Thursday's Late Game

Nats Lose 100th Game of Season

By Chico Harlan
Washington Post Staff Writer
Saturday, September 26, 2009

Reprinted from yesterday's late editions

Two years in a row now, the Nationals have lost at least 100 games, redefining the old maxim regarding Washington's place in war, peace and the baseball standings.

With their latest loss, a 7-6 defeat against the Dodgers on Thursday night, the Nationals fell to 52-100, a mark nearly as ugly as the game itself. Eleven pitches into the night, they trailed 4-0. Their starter was pulled after three innings. This being a cheap knockoff version of clean baseball, even when the Nationals battled back to tie, everything promptly unraveled at the worst possible moment.

Not many teams manage to lose 100 or more games in back-to-back seasons. In the last 25 years, before Thursday, only the Tigers, Rays and Royals had done it. Months ago, conventional wisdom suggested that this year's Washington team couldn't possibly be worse than the 2008 Nationals (59-102). But the 2009 Nationals defeated almost nobody, except conventional wisdom. They showed the first signs of 100-loss potential even in those brief, beautiful moments as a zero-loss team. They started the season with a two-error, blowout defeat. They were 0-7, then 1-10, then 14-36.

For the players and the coaching staff, the 100th loss of their season piqued no special curiosity. "If it's 99 or 101 or 104 or 96, you know, none of that is good," interim manager Jim Riggleman said.

The 100th loss, though, has always been baseball's formal certificate for futility, accompanied even by a fitting visual element -- those gaping zeroes, through which even Daniel Cabrera could aim his fastball. With their 100th loss, the 2009 Nationals joined a fraternity that includes, since 1903, 134 other teams. Among them: the 1905 Boston Beaneaters (51-103), the 2003 Detroit Tigers (43-119), the 1969 Montreal Expos (52-110) and 10 previous Washington-based teams, including the 1904 Senators (38-113).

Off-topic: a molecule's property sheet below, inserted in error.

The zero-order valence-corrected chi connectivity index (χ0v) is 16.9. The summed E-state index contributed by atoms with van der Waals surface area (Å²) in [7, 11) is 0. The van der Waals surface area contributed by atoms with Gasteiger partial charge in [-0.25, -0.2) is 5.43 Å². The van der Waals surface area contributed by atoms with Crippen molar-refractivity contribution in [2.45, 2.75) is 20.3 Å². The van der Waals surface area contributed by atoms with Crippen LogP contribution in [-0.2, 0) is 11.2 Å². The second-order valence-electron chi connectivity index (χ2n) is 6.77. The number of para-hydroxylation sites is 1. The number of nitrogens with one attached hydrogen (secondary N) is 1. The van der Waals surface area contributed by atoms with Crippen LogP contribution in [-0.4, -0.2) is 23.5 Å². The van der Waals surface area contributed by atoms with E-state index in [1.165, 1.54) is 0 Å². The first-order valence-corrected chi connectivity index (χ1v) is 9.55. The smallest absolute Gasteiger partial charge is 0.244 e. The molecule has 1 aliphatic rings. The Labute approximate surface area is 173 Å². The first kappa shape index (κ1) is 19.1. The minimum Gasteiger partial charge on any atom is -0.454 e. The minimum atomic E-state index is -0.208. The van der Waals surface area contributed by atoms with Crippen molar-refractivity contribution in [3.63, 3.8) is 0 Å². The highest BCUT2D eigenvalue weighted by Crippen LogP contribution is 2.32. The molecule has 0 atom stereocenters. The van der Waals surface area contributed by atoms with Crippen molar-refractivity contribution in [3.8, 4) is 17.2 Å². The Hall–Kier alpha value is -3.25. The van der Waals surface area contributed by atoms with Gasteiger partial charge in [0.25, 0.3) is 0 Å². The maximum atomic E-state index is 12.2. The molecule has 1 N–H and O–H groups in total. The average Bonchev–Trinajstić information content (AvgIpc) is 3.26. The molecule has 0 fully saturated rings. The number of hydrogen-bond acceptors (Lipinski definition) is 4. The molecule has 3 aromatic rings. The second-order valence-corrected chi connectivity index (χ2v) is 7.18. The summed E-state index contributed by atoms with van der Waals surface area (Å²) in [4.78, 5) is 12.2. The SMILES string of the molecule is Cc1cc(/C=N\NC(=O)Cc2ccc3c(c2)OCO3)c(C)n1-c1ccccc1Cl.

That 1904 team, with three 20-game losers, had pitching problems. The 2009 team also has pitching problems. In the eighth inning of a tie game on Thursday, reliever Ron Villone threw a belt-high fastball to Rafael Furcal, who pounded it one row beyond the fence in right-center for a solo homer. Los Angeles grabbed a 7-6 lead, as well as the final run of a long night.

"That pitch was a little up, and he was able to drive it," Villone said.

The Nationals, facing all-star reliever George Sherrill, almost tied it in the bottom of the eighth, but on a hard two-out Ian Desmond single to right field, Willie Harris -- trying to score from second base -- was thrown out on a clear-cut play at home.

Much earlier in the evening, a perfect combination of misfiring pitchers and prolonged at-bats helped this game move at about the pace of highway road construction. Its only brisk element, actually, was the departure of Washington starter J.D. Martin, who gave up three hits and one run within his first 10 pitches, prompting a mound visit from Steve McCatty, the pitching coach. McCatty left the mound, and Martin's next pitch -- No. 11 of the night -- left the yard. Matt Kemp trotted around the bases, and Los Angeles had a 4-0 lead.

"That first inning, right out of the shoot, everything was up," Martin said. "And especially with a lineup like that, you can't get away with that stuff."

On this night, at least, the Nationals showed some fight. They cut the gap with a three-run bottom of the second against Los Angeles's Vicente Padilla, helped by an Elijah Dukes double, an Alberto Gonz?lez single just over second base and a Jamie Burke sacrifice fly.

They tied the game in the sixth with two more runs, capitalizing on a fielding miscue by second baseman Ronnie Belliard. Fielding a two-out grounder from Cristian Guzm?n, Belliard looked at first base -- the in-the-hole-grounder had drawn first baseman James Loney off the bag -- and saw nobody. Still, he sidearmed a throw, hoping Loney could scramble back or pitcher Ronald Belisario could cover. Neither arrived in time, and Belliard's throw skipped away, allowing Dukes to score. The next batter, Harris, flicked an RBI single to left field, tying the game at 6.

"To go through what they've gone through this season to just really get after it and try to win the ballgame when you're down, I think -- with the exception of a ballgame or two -- I think we have been outstanding in terms of effort and attitude," Riggleman said later. "It's a beautiful situation; it's got the potential to be a beautiful situation, I should say."

So 2010 should be better, right?

"I think the steppingstones, we're walking on those," Jason Bergmann said.

"We've got a chance to be really good," Mike MacDougal said. "If you lose 100 games, you have to make a jump the next year, right?"

© 2009 The Washington Post Company